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If anyone new to Ellensburg in the last 15 years walks up the 400 block of Pearl Street, they might not notice the narrow doors and staircase that splits the modern Gallery One in half. Turns out, not too long ago that staircase was the community art gallery’s main and only entrance.

“All the artwork, all the people, all had to go up and down these stairs,” Gallery One Executive Director Monica Miller said. “It wasn’t until we bought the building we added the elevator.”

Those stairs lead up to what is now the Eveleth Green Gallery, which was Gallery One’s only showroom, and it opened its doors in 1972 after spending the previous four years in downtown offices on Pearl Street and in the basement of what is now the Yellow Church Cafe.

Gallery One has since spent 50 years in Ellensburg, and it celebrated that milestone with community events last weekend including an exhibit featuring 171 artists, artist home tours and a founder’s brunch.

Monica Miller, who has been the gallery’s executive director since 2013, said she uncovers history about her workplace every single day.

“I’ve learned a lot about the organization from the people who have been using it and growing up here,” Miller said.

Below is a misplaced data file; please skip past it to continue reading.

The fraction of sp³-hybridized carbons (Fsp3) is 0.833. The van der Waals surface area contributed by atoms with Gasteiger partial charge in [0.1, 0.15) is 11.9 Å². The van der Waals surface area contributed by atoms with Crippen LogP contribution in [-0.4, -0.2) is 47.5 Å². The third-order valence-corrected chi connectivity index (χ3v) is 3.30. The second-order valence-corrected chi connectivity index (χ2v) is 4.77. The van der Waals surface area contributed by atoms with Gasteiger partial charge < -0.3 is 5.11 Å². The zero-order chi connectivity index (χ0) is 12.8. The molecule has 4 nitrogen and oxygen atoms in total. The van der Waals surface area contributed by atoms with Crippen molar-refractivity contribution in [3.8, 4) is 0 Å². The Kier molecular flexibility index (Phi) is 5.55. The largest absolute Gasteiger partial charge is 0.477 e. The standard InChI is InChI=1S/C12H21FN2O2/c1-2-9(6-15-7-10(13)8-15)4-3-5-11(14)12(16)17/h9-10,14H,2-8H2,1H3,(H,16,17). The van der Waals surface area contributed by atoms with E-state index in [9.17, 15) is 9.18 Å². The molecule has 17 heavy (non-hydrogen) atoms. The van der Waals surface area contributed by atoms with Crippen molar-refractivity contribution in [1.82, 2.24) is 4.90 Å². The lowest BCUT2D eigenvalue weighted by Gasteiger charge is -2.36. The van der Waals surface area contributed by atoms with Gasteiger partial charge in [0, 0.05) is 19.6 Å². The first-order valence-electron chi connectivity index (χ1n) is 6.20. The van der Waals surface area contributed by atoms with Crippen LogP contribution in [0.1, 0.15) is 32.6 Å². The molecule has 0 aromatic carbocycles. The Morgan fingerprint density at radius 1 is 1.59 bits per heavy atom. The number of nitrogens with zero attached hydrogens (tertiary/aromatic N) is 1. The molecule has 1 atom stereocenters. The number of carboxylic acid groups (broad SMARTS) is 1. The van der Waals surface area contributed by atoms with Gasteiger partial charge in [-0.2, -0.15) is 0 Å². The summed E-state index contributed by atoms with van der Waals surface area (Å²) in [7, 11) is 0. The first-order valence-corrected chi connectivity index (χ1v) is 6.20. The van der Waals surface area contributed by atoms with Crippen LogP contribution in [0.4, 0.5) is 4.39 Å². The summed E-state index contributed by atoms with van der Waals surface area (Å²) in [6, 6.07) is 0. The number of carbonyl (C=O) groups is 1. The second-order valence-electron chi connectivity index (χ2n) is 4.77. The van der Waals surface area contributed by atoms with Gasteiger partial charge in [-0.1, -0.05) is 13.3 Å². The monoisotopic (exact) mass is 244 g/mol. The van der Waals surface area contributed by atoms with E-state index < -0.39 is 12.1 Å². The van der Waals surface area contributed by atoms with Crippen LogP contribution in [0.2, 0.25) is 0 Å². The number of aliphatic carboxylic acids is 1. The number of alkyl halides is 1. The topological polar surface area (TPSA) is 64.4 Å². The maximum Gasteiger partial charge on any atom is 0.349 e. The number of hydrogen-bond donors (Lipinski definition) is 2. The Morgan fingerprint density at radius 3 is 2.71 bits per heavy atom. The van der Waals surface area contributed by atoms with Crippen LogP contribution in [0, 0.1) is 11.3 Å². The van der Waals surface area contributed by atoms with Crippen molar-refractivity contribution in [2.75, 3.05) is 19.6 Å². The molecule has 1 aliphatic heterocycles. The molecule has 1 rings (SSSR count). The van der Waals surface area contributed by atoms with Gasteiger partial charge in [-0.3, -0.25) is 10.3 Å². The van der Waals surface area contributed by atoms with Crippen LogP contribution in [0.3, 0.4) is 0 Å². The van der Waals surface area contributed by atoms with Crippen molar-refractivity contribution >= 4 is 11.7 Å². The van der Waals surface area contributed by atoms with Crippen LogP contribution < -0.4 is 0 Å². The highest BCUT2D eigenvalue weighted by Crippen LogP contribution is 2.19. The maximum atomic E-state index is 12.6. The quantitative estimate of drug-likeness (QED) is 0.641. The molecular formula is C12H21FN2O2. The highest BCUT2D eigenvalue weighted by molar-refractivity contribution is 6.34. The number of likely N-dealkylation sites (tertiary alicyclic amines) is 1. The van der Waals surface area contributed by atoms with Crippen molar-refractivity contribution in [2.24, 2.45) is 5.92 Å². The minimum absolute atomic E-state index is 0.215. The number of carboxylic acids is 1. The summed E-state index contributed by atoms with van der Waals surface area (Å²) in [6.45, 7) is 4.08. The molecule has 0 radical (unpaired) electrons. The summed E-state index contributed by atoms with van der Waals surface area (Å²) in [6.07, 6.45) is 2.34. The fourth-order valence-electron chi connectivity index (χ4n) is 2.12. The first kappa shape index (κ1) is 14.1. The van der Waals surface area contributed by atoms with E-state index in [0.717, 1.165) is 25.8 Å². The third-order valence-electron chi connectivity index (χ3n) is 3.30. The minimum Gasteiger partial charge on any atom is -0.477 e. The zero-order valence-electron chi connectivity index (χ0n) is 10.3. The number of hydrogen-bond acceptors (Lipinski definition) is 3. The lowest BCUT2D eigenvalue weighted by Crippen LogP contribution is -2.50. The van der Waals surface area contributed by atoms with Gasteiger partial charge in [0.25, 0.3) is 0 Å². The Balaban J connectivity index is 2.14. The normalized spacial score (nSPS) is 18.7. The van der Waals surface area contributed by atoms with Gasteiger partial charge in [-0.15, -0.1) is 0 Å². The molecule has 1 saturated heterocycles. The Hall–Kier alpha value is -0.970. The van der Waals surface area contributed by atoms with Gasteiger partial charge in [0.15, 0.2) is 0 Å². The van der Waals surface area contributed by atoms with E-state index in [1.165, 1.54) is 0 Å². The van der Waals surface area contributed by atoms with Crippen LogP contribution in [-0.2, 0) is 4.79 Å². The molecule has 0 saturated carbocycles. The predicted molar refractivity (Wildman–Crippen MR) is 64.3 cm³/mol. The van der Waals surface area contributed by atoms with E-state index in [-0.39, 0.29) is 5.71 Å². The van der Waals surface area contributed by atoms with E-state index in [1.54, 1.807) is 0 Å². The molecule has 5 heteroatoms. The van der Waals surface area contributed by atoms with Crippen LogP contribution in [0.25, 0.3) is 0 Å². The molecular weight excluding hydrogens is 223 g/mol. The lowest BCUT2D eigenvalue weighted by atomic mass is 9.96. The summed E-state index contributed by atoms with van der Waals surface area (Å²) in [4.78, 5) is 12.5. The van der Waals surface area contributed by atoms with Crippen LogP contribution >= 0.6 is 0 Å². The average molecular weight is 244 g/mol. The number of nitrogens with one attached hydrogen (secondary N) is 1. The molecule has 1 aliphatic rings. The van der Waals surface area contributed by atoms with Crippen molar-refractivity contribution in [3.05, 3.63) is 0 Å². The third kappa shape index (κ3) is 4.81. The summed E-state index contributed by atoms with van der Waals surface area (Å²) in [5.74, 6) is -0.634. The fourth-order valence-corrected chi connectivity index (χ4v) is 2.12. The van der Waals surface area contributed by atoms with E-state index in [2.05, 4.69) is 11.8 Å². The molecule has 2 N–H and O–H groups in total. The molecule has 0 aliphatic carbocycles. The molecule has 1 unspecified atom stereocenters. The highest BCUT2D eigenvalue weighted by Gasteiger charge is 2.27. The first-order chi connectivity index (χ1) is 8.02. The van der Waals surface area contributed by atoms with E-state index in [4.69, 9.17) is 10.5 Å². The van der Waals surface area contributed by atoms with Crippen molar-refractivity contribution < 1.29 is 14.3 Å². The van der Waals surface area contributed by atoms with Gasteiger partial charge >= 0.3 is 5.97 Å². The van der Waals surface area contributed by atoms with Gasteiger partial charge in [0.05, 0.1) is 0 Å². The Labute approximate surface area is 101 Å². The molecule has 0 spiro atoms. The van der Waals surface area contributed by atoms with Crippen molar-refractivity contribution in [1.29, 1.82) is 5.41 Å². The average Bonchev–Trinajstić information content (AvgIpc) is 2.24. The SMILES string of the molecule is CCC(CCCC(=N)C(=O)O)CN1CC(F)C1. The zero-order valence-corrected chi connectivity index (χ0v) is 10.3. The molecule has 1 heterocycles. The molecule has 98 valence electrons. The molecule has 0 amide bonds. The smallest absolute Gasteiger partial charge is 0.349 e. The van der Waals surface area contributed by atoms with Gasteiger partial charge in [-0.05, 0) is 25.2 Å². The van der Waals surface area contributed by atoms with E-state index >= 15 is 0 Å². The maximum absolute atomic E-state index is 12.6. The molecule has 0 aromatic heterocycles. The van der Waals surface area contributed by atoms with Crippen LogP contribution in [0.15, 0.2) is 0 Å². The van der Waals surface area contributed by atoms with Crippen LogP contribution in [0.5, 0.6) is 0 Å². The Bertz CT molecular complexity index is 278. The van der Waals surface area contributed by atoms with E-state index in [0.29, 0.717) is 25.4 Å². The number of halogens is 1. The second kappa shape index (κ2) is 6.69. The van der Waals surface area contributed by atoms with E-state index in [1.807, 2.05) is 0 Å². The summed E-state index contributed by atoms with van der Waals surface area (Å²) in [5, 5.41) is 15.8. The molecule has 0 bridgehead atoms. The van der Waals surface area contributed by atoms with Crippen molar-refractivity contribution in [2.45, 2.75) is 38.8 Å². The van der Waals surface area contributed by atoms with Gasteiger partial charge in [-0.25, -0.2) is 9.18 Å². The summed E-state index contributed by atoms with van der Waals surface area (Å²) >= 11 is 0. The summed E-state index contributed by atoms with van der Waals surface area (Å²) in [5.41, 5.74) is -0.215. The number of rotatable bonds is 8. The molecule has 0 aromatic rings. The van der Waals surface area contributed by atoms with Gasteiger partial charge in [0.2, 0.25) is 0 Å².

One spot in particular is a treasure trove of art memories. A small room on the second floor in the Eveleth Green Gallery features binders filled with photographs of almost every exhibit the gallery has ever had.

“A couple years ago we started going through all of our archives trying to coordinate them so we could pull the history together,” Miller said. “We created this little archive room, this is sort of our library.”

Miller said Green was meticulous about photographing all the work for all the shows, as well as collecting articles written in various publications about Gallery One. Other work including fliers for exhibits were in the scrapbooks.

In 1993, the gallery changed its name to Gallery One from Ellensburg Community Art Gallery, to recognize itself as Ellensburg’s first Gallery. Shortly after that, the board purchased the Stewart building and began expanding down to the first floor.

“They were able to preserve both the historical nature of the building and also transform it into a more contemporary (facility) and add to its functionality,” Miller said.

After Green retired at the age of 90, Mary Frances Dondelinger was hired in 1998. Dondelinger began to shape the identity of the gallery, steering more toward an emphasis on teaching and engaging, making Gallery One a true community art center.

Under Dondelinger’s leadership, Gallery One added the ceramic studio and brought in lots of funding through grant writing. She also started several signature events including Paint Ellensburg, the First Friday Art Walk, Discovery Art Classes and summer art camps.

In 2000, the gallery’s board started planning its renovations to expand the center and make it more accessible. In 2003, it reopened as a visual arts center.

“When they moved the main exhibitions spaces downstairs, they were able to add the classrooms for adults and kids, and also put artist studios in the space,” Miller said. “It became more of a functioning space for artists, an incubator space, a place for people to learn how to make art, not just look at art. It took things to another level which is where we are today.”


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